32 Pages Posted: 15 Feb 2011
Date Written: February 15, 2011
Several targeted welfare programs across the world have made owner-occupied housing exempt from the means test, such as the Supplementary Social Income (SSI) in the US and the age pension scheme in Australia. Relatively little is known about the impact of such exemption on household portfolio choice. We study the case of the Australian age pension scheme, and argue that current uncapped exemption may lead to distortionary incentives for very high levels of housing wealth to be sheltered from the means test. We set up a quantitative lifecycle framework, with business and housing investment, borrowing constraints, and wealth inequality, that is able to match a number of key features in the Australian economy. We find that abolishing the current exemption of owner-occupied housing in the assets test increases aggregate output, capital accumulation, and welfare, while lowering housing investment and homeownership. However, removing such distortions, however, does not necessarily imply that all households would be better off. The lowering of other taxes to maintain fiscal balance would result in households at the top of the wealth distribution experiencing a large welfare loss, however the majority of the population would benefit.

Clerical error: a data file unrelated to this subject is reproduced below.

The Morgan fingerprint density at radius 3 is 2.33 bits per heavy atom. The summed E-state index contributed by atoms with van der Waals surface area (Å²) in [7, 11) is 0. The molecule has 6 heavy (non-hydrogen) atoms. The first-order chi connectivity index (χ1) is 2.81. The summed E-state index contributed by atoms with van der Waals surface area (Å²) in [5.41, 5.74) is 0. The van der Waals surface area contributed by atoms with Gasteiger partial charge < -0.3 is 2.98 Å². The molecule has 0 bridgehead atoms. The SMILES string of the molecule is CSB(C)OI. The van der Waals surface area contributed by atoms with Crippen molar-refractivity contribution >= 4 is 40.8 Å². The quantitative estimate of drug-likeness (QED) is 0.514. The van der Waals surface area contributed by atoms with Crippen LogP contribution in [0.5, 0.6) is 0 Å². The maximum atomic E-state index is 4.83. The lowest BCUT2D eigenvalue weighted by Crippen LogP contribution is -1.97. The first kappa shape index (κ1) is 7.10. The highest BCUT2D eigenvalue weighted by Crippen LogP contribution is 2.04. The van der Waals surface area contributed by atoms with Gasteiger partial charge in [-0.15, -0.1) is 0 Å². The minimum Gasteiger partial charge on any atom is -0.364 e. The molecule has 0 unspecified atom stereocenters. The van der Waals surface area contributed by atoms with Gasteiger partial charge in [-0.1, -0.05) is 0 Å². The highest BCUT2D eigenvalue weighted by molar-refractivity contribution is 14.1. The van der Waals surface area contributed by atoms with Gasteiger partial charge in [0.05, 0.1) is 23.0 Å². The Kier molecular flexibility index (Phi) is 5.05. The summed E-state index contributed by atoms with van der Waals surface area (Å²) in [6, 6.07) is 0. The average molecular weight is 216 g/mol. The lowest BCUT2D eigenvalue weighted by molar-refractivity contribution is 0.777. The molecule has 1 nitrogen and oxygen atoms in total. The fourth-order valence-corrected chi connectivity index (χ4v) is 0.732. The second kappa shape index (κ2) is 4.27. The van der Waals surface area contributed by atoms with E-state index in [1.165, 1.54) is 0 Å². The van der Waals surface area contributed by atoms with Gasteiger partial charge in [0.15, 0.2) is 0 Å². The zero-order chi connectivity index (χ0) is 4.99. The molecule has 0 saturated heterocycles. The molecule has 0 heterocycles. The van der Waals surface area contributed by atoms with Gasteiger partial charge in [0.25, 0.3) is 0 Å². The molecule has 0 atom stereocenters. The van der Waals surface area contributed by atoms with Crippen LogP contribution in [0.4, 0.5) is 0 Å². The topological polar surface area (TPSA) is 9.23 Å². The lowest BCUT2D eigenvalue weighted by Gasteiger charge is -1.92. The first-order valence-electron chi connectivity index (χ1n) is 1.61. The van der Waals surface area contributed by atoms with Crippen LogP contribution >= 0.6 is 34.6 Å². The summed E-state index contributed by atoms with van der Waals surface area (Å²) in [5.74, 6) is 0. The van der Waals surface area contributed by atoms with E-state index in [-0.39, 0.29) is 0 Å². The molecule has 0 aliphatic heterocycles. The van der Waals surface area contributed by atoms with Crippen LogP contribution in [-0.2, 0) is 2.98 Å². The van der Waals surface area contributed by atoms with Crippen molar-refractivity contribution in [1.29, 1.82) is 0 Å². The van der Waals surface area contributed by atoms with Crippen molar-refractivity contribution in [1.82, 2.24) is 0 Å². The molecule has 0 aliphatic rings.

Keywords: means-tested age pension, homeownership, lifecycle model, portfolio choice
JEL Classification: D31, E21, E62, H3, H55
Suggested Citation: Suggested Citation
Cho, Sang-Wook (Stanley) and Sane, Renuka, Means-Tested Age Pension and Homeownership: Is There a Link? (February 15, 2011). UNSW Australian School of Business Research Paper No. 2011 ECON 02. Available at SSRN: https://ssrn.com/abstract=1762303